Group A: Consists of 15 patients with mechanical neck pain. Patients in Group A received static stretching for upper trapezius and levator scapulae muscle, 3 times a week. Dosage for stretch was 5 repetition held for 30 seconds followed by 10 seconds rest for each session.
1.Static stretching of upper trapezius: Ask the patient to put the right hand behind lower back/ tilt head to left, followed by slow deep breaths.
2.Static Stretching of Levator Scapulae: Ask the patient to rotate the head 45 degree to left. Place the left hand behind the head and gently pull it an angle toward knee for 30 sec.
Group B: Consists of 15 patients with mechanical neck pain. These patients received dynamic stretching for upper trapezius and levator scapulae muscle, 3times a week.
1.Dynamic stretching of upper trapezius: Ask the patient to bring the chin down to the chest, and bring the head to neutral.
2.Dynamic stretching of levator scapulae: The patient inSitting or standing with upright position and shrugging your shoulders toward your ears. Keep your arms straight and at your sides. Begin with a fluid up and down movement and then hold your shoulders at the top of the stretch for a few seconds.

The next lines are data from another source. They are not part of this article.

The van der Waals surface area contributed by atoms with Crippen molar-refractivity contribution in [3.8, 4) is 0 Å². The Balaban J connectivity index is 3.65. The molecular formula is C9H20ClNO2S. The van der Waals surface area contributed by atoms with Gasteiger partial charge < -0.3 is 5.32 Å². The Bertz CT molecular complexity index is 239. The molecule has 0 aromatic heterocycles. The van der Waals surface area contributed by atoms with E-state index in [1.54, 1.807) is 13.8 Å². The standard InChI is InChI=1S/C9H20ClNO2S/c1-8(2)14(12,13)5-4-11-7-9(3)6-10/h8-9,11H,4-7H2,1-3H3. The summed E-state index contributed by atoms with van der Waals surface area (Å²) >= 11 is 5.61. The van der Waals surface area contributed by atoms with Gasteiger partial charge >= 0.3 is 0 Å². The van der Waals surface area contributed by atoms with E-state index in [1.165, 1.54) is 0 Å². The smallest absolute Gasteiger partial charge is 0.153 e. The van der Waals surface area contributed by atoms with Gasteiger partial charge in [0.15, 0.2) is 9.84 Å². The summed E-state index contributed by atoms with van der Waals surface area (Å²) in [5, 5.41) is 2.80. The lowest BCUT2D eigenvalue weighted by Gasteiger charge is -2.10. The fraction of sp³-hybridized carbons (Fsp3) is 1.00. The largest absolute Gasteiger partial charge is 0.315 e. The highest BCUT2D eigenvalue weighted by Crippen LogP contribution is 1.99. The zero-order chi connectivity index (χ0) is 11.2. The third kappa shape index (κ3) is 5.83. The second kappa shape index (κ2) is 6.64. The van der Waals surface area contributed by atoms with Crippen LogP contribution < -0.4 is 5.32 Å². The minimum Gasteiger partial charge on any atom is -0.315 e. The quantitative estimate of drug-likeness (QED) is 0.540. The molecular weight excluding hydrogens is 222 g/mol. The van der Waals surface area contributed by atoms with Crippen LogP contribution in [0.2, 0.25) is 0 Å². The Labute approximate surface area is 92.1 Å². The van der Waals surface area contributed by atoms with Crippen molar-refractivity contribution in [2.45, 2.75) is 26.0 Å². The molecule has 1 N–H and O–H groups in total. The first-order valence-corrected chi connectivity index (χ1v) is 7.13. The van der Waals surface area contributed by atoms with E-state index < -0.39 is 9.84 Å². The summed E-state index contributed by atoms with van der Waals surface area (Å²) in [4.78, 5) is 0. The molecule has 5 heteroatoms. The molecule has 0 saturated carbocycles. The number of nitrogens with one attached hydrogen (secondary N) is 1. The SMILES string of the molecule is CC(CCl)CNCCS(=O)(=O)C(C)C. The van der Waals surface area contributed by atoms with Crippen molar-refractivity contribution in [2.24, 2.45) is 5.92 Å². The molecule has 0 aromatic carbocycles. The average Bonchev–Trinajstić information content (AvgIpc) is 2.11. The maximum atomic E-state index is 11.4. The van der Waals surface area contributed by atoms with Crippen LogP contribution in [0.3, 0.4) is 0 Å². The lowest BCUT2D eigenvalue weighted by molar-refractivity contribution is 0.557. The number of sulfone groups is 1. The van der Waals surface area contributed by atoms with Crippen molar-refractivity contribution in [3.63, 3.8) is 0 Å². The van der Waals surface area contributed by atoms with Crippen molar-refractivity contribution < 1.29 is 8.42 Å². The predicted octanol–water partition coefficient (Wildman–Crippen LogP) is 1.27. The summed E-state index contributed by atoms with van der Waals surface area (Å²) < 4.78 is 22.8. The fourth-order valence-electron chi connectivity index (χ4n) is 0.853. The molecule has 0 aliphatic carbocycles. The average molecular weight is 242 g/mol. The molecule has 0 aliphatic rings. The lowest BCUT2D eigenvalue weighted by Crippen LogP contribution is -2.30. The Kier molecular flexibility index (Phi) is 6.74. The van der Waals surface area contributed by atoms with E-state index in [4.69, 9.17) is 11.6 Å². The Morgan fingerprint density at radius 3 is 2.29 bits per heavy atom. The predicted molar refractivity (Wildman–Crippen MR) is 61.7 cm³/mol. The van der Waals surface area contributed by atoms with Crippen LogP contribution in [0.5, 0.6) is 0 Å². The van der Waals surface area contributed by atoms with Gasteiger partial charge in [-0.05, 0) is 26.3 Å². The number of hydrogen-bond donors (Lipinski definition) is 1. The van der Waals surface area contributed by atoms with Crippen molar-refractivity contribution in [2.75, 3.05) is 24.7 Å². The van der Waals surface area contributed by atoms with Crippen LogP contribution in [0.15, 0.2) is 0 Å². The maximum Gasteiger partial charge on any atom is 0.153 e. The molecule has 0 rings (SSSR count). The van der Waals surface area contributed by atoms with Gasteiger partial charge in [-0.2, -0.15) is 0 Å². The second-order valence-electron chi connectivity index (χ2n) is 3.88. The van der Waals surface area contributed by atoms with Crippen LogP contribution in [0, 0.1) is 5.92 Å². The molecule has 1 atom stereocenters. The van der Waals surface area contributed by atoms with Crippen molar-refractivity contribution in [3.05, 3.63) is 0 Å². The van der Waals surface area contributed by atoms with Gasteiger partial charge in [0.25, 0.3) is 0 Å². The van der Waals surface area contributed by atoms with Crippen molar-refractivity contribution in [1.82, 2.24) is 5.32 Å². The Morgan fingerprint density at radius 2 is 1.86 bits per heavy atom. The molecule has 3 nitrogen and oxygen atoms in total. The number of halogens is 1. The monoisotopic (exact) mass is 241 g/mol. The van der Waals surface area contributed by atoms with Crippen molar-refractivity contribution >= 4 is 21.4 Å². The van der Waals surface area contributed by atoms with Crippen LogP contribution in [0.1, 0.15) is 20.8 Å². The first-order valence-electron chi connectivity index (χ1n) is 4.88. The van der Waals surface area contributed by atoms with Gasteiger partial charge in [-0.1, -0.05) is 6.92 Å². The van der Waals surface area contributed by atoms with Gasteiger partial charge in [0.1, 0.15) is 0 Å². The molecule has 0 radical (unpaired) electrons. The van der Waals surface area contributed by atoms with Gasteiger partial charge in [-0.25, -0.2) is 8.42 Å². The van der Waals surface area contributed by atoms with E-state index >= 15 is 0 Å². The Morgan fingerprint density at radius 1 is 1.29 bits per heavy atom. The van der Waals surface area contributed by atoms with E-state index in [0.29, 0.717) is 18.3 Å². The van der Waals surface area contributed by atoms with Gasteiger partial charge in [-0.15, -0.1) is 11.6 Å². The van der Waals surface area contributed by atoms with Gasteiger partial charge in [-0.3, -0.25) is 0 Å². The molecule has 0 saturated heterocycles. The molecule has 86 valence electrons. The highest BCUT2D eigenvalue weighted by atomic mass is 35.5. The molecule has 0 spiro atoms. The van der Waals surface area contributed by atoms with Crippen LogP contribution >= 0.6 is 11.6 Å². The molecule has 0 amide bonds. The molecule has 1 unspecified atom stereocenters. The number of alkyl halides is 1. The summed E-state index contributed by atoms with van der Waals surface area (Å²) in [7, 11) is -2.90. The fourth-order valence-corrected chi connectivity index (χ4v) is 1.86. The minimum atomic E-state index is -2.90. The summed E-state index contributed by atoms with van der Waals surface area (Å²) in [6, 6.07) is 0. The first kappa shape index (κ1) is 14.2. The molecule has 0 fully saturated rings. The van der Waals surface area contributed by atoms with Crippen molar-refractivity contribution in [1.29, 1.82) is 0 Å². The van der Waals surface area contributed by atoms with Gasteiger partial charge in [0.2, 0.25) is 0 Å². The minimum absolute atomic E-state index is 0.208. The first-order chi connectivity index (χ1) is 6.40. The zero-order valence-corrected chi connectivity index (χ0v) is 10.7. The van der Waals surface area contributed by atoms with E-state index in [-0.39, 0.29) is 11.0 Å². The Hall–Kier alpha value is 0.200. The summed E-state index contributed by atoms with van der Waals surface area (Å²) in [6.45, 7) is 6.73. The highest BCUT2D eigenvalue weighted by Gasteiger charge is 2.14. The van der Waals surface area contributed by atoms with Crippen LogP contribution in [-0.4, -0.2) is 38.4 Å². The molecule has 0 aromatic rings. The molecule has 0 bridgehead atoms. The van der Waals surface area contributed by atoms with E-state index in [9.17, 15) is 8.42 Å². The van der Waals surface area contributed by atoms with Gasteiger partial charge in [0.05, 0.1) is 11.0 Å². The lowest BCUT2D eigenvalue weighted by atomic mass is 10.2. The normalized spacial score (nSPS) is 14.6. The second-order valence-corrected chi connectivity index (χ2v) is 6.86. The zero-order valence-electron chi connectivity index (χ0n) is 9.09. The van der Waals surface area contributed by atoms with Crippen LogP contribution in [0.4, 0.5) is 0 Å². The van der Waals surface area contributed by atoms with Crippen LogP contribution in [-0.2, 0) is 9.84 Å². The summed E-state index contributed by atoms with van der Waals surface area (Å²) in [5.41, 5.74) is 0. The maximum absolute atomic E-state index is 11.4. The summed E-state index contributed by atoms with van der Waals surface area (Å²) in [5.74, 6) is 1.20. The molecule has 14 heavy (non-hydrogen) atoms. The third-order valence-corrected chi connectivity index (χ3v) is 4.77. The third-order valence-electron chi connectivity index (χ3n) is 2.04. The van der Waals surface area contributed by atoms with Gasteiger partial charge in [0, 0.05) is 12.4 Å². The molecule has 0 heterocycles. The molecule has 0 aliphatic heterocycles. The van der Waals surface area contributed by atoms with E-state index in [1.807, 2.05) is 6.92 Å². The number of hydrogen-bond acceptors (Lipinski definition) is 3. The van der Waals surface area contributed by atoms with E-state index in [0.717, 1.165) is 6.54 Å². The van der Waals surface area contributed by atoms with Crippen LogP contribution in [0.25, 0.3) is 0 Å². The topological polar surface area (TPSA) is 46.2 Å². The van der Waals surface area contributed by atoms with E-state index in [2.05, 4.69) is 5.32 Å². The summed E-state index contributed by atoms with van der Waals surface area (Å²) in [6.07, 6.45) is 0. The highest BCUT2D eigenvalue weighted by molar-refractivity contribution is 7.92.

Statistical Analysis: The collected values were tabulated and analyzed using interferential statistics. Dependent t test used to find the effect of static stretching and dynamic stretching among mechanical neck pain patients. ANOVA used to compare the effectiveness of static stretching over dynamic stretching among mechanical neck pain patients.
The results shows significant difference in neck pain and neck function between static stretching and dynamic stretching with F value 1733 and <0.0001. Static stretching found more effective than and dynamic stretching with more mean difference of VAS and NDI scores 5.33 and 22.8 compared to 1.73 and 12 respectively.
The above table 1 shows significant difference in VAS after static stretching exercise with mean difference of 5.33 and P<0.0001among mechanical neck pain patients.
The above table 2 shows significant difference in Neck Disability Index after static stretching exercise with mean difference of 22.8 and P<0.0001among mechanical neck pain patients.
The above table 3 shows significant difference in VAS after dynamic stretching exercise with mean difference of 1.73 and P<0.0013 among mechanical neck pain patients.